11. Before turning to the question about the compensation which may be awarded to the plaintiff, it is necessary to consider whether Section 74 applies to the stipulations for forfeiture of amounts deposited or paid under the contract. It was urged that the section deals in terms with the right to receive from the party who has broken the contract reasonable compensation and not the right to forfeit what has already been received by the party aggrieved. There is however no warrant for the assumption made by some of the High Courts in India, that Section 74 applies only to cases where the aggrieved party is seeking to receive some amount on breach of contract and not to cases where upon breach of contract an amount received under the contract is sought to be forfeited. In our judgment the expression "the contract contains any other stipulation by way of penalty" comprehensively applies to every covenant involving a penalty whether it is for payment on breach of contract of money or delivery of property in future, or for forfeiture of right to money or other property already delivered. Duty not to enforce the penalty clause but only to award reasonable compensation is statutorily imposed upon Courts by Section 74. in all cases, therefore, where there is a stipulation in the nature of penalty for forfeiture of an amount deposited pursuant to the terms of contract which expressly provides for forfeiture, the Court has jurisdiction to award such sum only as it considers reasonable, but not exceeding the amount specified in the contact as liable to forfeiture.
This judgment have been considered by a Division Bench of this Court in the case of Haji Abdul Sattar (supra) and after considering the aforesaid judgment a Division Bench has observed as under:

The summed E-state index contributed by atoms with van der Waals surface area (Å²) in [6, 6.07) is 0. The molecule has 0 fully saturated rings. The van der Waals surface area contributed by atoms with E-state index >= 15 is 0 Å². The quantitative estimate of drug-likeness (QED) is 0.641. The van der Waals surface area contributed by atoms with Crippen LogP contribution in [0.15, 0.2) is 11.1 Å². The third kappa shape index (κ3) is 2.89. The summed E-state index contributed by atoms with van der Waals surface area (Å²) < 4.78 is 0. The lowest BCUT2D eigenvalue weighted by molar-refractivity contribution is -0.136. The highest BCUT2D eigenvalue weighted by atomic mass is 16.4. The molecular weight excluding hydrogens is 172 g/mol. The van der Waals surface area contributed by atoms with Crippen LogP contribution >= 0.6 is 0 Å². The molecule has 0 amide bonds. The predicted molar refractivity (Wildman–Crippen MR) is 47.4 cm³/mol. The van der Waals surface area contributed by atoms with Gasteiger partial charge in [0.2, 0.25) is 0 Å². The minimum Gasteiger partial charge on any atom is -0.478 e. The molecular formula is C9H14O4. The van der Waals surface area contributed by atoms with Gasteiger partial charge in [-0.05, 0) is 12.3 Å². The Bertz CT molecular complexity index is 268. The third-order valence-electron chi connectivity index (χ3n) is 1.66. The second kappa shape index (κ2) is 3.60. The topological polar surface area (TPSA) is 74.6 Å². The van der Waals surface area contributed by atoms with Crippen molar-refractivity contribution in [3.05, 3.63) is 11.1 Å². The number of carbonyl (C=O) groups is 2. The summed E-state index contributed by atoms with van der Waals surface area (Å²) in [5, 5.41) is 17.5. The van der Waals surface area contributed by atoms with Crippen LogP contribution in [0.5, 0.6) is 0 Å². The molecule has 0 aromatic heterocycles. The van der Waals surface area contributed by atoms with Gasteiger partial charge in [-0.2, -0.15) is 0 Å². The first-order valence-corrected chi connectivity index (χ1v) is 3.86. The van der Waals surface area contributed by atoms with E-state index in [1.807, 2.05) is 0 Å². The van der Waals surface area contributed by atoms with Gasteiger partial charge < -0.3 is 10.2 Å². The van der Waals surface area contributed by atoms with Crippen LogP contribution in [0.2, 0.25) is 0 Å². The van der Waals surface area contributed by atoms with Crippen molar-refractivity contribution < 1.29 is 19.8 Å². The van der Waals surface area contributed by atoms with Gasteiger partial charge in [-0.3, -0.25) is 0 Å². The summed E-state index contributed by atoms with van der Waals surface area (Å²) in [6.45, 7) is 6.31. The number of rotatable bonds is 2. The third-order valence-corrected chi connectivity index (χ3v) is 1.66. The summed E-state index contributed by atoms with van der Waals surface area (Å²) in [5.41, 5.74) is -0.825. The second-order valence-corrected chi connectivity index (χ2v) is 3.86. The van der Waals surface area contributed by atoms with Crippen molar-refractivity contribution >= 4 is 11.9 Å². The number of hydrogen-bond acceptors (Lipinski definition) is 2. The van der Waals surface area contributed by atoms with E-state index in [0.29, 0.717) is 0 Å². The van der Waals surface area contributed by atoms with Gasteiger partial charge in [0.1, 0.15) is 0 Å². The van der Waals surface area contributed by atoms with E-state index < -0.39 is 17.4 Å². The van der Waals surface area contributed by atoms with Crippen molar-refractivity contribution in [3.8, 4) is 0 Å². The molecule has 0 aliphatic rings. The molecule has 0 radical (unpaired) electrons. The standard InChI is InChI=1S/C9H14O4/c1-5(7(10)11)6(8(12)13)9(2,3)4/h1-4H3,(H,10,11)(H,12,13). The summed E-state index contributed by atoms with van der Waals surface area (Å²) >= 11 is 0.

The Supreme Court in Fateh Singh v. Balkrishna Das held that "the measure of damages in the case of breach of stipulation by way of penalty is by Section 74, reasonable compensation not exceeding the penalty stipulated therefor. In assessing damages the Court has subject to the limit of the penalty stipulated, jurisdiction to award such compensation as it deems reasonable having regard to all the circumstances of the case. Jurisdiction of the Court to award compensation in case of breach of contract is unqualified except as to the maximum stipulated; but compensation has to be reasonable, and that imposes upon the Court duty to award compensation according to settled principles". Relying on this decision, the Supreme Court in Maula Bux v. Union of India (2), held that "where under the terms of the contract the party in breach has undertaken to pay a sum of money or to forfeit a sum of money which he has already paid to the party complaining of a breach of contract, the undertaking is of the nature of a penalty." Again, in Union of India v. R.D. & C. Co., the Supreme Court held that the party to a contract taxing security deposit from the other party to ensure due performance of the contract is not entitled to forfeit the deposit on ground of default when no loss is caused to him in consequence of such default. Therefore, in view of Section 74 of the Contract Act and the principles laid down by the Supreme Court, the party to a contract taxing security deposit from the other party to ensure due performance is not entitled to forfeit the deposit on ground of default when no loss is caused to him on consequence of such default.